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It was thus said that the Great Roberto Ierusalimschy once stated:
> > In other words, just because the machine uses ones' complement doesn't mean
> > there's a negative 0. [...]
> Is there any machine nowadays that use ones' complement?

  I was looking into this a few months ago and my research revealed the

	sign magnitude
		I only found one machine available commercially that used
		sign magnitude, the IBM 7090, released in Nov 1959.  There
		might be more from that era, but I couldn't find any.

	one's compement
		This seemed to be a popular choice for computers in the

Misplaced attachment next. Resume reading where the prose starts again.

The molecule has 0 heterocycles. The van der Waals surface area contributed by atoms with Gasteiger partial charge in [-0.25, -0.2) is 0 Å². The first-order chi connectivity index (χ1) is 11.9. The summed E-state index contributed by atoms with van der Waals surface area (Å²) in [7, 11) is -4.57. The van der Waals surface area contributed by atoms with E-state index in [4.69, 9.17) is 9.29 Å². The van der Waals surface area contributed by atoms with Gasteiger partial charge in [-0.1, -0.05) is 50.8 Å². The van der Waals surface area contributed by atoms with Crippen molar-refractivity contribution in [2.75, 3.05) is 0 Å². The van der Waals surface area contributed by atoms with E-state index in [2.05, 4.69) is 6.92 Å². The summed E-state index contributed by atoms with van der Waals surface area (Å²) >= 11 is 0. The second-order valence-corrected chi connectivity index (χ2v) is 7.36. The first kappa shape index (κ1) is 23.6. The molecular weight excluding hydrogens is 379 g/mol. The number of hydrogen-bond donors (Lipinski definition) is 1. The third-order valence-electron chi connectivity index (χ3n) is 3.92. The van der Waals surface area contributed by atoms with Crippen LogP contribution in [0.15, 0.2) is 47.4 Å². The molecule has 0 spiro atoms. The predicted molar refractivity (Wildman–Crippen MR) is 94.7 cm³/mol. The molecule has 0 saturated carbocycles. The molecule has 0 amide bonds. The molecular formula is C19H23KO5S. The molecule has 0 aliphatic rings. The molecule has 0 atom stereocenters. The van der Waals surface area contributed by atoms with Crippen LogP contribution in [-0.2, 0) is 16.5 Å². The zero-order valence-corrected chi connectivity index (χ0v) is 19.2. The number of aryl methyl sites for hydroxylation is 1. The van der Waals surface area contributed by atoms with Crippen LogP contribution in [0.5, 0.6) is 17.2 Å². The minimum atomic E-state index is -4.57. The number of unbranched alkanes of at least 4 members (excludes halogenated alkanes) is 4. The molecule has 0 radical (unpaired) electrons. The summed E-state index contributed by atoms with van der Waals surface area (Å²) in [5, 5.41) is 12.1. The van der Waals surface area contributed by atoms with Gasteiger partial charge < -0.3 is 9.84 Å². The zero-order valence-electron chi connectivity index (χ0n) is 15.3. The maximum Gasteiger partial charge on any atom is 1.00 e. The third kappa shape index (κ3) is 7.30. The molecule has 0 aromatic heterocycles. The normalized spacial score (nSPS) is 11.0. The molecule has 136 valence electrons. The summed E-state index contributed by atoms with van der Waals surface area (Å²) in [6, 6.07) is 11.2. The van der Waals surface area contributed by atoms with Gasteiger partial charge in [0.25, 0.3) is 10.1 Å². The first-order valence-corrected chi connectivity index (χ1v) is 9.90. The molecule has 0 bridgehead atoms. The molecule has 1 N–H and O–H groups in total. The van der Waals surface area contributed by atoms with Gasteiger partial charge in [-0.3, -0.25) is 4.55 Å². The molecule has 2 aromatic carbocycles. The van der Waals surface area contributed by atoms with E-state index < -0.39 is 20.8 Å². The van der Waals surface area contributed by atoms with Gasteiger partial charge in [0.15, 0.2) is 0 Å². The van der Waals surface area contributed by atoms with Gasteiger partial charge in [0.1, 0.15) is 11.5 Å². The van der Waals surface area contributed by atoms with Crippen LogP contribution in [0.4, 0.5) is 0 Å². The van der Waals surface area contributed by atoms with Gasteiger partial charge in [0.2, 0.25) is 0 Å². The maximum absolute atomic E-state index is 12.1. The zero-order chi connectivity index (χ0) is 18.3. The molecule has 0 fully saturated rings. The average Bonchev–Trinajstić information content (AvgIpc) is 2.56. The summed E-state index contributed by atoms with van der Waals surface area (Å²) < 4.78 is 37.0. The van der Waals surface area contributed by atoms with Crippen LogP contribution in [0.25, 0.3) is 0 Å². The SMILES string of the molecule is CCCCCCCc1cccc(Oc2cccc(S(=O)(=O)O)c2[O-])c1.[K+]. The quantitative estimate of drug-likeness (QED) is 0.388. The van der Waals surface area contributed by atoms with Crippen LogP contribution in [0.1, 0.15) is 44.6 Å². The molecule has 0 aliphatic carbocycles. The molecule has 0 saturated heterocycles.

1960s, with the DEC PDP line being perhaps the most well
		known example.  I did find a reference to one machine
		released in the 80s that used one's complement, the CDC
		Cyber 18, which I never heard of (and I've heard of the
		PERC, which had a writable assembly language [1].

	two's complement
		Even DEC switched to two's complement when they came out
		with the VAX line.  And with the exception of the CDC Cyber
		18, I am unaware of any machine made since the early 70s
		that didn't support two's complement.  

		I'm not saying there might not be newer one's complement
		machines made, but I'm not aware of any.

  I think it's safe to assume that today, any CPU designed and made in the
80s or later uses two's complement.


[1]	In that you could change the actual instructions on the CPU by
	writing microcode.